The opening phrase of the First Amendment to the U.S. Constitution provides, "Congress shall make no law respecting an establishment of religion, or prohibiting the free exercise thereof." The free exercise clause functions as an individual right with its purpose being to forestall personal religious harm. Its underlying principle is that in religious matters a person ought to be free of coercion caused by the government and thereby not made to suffer for cause of conscience. The function of the establishment clause is altogether different, for its purpose is to restrain government from using its powers to act on matters properly in the realm of religion. The resulting division between church and state impliedly acknowledges that the state is limited in its powers and that the churches retain sufficient breathing space to perform their work in society. The principle underlying this autonomy of the churches is voluntarism, with it consequence that inherently religious matters are under the auspices of the churches and not the state. This proper ordering of the respective competencies of state and church is best for the body politic because it avoids increasing factionalism along religious lines while reinforcing the idea of limited government, and it is best for the churches because it avoids corrupting religion. In addition to differentiating the two religion clauses, this shift to a structuralist establishment clause explains several longstanding puzzles about the clause: (1) Why the Supreme Court has carved out a special standing exception for federal taxpayers applicable only when asserting claims under the establishment clause; (2) Why the remedy (class-wide injunctive relief) in establishment clause cases is aimed more to negate the power of government rather than affording just victim-specific relief for the actual complainants; (3) Why establishment clause cases touching on religious doctrinal disputes lead to dismissals for lack of subject-matter jurisdiction when there is nothing in Article III of the Constitution that limits the power of the federal judiciary over such cases or controversies; (4) Why viewing the establishment clause as structuralist makes sense of the "two-definitions-of-religion" enigma, notwithstanding that "religion" appears only once grammatically governing both clauses; (5) Why the Court has struck down aid to religious schools reciting as one of its reasons that government aid would be harmful to the schools, while the religious schools themselves actively seek the aid and insist that they have waived any supposed constitutional safeguards to their religious integrity; and (6) Why the supposed "tensions" between the free exercise and establishment clauses ? as if the founders drafted an amendment that is internally contradictory ? go away when no-establishment is viewed as a power-limiting clause and free exercise as a rights-based clause.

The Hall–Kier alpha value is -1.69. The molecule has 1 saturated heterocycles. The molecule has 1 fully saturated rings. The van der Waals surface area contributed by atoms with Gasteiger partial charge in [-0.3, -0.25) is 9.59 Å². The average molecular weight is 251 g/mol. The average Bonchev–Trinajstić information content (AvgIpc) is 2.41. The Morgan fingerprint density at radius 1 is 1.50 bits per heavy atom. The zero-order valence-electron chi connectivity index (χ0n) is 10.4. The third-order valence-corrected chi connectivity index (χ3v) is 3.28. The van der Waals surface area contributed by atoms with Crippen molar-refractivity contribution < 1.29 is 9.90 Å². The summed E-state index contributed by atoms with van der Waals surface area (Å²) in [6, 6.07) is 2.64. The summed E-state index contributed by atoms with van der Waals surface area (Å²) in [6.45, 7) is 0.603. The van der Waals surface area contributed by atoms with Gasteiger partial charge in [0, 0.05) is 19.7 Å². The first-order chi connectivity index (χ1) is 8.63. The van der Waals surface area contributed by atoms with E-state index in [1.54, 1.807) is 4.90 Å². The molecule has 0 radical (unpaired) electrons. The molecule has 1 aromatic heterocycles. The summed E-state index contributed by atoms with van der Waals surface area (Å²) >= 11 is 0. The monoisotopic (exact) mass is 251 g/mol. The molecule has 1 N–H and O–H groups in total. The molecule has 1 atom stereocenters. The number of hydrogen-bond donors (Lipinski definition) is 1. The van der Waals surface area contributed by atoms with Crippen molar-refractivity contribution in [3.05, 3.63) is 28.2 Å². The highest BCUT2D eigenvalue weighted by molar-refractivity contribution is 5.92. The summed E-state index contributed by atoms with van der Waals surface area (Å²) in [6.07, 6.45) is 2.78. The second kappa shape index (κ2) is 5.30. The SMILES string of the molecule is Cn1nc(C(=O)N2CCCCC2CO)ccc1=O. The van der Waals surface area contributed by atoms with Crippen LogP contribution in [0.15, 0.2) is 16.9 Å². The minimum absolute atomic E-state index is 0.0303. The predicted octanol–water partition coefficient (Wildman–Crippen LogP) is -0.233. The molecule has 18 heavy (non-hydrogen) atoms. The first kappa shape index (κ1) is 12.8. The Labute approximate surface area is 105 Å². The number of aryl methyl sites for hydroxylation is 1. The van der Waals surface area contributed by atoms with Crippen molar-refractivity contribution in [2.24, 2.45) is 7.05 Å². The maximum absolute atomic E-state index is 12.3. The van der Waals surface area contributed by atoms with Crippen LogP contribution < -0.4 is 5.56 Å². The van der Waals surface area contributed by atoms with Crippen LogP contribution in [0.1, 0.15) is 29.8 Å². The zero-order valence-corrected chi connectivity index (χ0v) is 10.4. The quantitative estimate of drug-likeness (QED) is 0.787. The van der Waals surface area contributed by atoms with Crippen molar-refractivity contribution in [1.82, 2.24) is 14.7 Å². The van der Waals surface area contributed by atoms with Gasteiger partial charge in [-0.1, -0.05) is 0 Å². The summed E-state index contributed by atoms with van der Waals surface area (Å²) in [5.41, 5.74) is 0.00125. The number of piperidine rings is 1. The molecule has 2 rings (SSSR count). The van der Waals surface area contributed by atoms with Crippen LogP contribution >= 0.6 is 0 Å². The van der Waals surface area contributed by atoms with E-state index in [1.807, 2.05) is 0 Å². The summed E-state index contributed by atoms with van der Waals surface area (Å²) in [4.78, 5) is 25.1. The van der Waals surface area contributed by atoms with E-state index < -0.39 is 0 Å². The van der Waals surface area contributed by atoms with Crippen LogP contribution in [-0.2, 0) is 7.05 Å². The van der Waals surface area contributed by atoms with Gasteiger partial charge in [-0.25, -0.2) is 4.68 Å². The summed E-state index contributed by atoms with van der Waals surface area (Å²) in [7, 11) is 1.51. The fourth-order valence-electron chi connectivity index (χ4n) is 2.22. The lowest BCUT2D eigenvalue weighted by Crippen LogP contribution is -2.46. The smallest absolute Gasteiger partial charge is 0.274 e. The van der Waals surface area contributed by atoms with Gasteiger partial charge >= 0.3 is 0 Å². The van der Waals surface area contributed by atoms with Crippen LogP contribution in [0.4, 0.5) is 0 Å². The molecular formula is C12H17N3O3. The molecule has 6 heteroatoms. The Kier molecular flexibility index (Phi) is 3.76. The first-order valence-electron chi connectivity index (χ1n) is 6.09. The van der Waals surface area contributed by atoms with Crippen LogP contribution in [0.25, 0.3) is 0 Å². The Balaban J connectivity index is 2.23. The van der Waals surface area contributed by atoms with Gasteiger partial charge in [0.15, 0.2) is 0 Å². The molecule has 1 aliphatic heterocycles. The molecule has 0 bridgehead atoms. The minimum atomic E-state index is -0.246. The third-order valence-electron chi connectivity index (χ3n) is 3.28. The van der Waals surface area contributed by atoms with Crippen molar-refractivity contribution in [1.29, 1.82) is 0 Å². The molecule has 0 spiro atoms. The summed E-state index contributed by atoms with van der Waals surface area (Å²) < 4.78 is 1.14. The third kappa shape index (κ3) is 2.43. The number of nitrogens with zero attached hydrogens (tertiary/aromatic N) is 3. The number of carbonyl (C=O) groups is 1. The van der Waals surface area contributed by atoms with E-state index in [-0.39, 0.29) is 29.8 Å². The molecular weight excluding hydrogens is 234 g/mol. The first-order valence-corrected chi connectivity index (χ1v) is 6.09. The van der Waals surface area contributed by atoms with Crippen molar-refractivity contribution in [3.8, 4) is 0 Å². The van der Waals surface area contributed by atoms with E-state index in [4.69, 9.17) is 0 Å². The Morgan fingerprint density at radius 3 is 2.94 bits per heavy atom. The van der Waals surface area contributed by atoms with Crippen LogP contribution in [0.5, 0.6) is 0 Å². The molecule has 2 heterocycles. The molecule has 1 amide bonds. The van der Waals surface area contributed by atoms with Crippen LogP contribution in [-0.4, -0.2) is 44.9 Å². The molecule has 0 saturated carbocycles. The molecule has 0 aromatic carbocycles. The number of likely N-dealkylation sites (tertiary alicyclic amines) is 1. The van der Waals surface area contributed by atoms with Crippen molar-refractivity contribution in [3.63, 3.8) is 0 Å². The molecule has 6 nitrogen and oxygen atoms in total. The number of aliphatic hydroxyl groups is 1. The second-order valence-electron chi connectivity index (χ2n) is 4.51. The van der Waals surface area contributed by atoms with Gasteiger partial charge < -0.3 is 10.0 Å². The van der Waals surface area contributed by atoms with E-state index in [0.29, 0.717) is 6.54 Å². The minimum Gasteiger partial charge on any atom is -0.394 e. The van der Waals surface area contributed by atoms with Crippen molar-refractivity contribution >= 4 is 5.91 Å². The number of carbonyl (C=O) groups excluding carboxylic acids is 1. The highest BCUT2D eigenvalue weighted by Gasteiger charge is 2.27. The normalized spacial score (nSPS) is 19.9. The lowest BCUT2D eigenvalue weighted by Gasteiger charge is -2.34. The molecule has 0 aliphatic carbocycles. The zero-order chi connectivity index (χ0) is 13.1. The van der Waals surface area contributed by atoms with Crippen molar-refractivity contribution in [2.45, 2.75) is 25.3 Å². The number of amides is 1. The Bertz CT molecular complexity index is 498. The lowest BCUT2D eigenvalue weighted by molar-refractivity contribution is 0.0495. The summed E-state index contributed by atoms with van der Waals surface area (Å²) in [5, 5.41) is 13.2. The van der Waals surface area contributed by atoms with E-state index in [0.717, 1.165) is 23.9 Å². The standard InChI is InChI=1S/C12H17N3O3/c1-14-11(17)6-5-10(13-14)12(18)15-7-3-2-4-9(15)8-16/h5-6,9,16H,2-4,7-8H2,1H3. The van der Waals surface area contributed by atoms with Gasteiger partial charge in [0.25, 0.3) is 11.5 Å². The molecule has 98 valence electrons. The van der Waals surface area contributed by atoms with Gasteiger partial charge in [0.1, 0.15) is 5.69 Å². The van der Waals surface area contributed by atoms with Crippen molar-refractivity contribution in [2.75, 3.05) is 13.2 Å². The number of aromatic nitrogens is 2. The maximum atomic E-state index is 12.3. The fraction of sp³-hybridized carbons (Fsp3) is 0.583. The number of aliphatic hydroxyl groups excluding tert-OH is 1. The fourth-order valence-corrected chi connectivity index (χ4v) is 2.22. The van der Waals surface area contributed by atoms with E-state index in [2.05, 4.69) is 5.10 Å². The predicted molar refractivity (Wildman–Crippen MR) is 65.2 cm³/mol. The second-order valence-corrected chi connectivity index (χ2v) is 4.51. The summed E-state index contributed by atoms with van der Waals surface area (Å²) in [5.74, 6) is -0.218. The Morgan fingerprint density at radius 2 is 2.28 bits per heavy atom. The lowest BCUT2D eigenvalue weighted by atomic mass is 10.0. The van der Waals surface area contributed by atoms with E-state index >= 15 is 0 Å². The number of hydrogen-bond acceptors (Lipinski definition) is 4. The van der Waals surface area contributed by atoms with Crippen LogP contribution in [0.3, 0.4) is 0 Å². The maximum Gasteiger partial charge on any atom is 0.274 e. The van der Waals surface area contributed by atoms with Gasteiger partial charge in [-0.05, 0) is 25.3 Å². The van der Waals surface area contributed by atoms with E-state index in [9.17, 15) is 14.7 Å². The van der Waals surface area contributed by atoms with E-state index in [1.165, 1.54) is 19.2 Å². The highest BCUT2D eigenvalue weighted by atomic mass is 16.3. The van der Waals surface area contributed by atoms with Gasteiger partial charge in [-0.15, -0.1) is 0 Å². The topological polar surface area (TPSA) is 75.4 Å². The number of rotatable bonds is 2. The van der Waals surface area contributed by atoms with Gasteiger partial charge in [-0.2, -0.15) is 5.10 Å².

Carl H. Esbeck, The Establishment Clause As A Structural Restraint: Validations and Ramifications, 18 J.L. & Pol. 445 (2002)